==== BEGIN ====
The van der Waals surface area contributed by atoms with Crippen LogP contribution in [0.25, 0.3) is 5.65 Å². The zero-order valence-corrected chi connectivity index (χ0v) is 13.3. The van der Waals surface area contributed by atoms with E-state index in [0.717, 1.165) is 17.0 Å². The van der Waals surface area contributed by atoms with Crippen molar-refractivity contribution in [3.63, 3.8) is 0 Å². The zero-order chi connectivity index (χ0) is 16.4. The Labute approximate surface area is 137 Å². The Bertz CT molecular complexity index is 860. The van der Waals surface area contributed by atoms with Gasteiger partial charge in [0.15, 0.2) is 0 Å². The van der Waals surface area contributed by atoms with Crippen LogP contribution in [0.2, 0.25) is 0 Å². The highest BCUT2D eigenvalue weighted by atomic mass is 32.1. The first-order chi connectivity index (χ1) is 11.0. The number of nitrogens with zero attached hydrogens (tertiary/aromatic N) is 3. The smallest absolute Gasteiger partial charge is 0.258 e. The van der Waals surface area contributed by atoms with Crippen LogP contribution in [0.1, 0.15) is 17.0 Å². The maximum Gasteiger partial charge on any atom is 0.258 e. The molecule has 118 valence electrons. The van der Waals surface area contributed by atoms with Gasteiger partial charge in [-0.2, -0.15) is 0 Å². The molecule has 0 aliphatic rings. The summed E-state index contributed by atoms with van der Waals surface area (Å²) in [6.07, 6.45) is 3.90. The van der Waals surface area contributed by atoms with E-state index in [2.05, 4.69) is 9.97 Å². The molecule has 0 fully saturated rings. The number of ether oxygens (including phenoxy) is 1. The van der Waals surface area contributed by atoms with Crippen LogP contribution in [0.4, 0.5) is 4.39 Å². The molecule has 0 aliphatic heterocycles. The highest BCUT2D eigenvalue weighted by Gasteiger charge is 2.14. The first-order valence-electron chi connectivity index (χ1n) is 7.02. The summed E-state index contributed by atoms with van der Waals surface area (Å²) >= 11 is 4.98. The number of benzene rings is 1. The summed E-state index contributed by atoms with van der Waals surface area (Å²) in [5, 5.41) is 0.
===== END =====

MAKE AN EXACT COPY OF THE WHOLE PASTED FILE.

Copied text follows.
The van der Waals surface area contributed by atoms with Crippen LogP contribution in [0.25, 0.3) is 5.65 Å². The zero-order valence-corrected chi connectivity index (χ0v) is 13.3. The van der Waals surface area contributed by atoms with E-state index in [0.717, 1.165) is 17.0 Å². The van der Waals surface area contributed by atoms with Crippen molar-refractivity contribution in [3.63, 3.8) is 0 Å². The zero-order chi connectivity index (χ0) is 16.4. The Labute approximate surface area is 137 Å². The Bertz CT molecular complexity index is 860. The van der Waals surface area contributed by atoms with Gasteiger partial charge in [0.15, 0.2) is 0 Å². The van der Waals surface area contributed by atoms with Crippen LogP contribution in [0.2, 0.25) is 0 Å². The highest BCUT2D eigenvalue weighted by atomic mass is 32.1. The first-order chi connectivity index (χ1) is 11.0. The number of nitrogens with zero attached hydrogens (tertiary/aromatic N) is 3. The smallest absolute Gasteiger partial charge is 0.258 e. The van der Waals surface area contributed by atoms with Crippen LogP contribution in [0.1, 0.15) is 17.0 Å². The maximum Gasteiger partial charge on any atom is 0.258 e. The molecule has 118 valence electrons. The van der Waals surface area contributed by atoms with Gasteiger partial charge in [-0.2, -0.15) is 0 Å². The molecule has 0 aliphatic rings. The summed E-state index contributed by atoms with van der Waals surface area (Å²) in [6.07, 6.45) is 3.90. The van der Waals surface area contributed by atoms with E-state index in [2.05, 4.69) is 9.97 Å². The molecule has 0 fully saturated rings. The number of ether oxygens (including phenoxy) is 1. The van der Waals surface area contributed by atoms with Crippen LogP contribution in [0.4, 0.5) is 4.39 Å². The molecule has 0 aliphatic heterocycles. The highest BCUT2D eigenvalue weighted by Gasteiger charge is 2.14. The first-order valence-electron chi connectivity index (χ1n) is 7.02. The summed E-state index contributed by atoms with van der Waals surface area (Å²) >= 11 is 4.98. The number of benzene rings is 1. The summed E-state index contributed by atoms with van der Waals surface area (Å²) in [5, 5.41) is 0.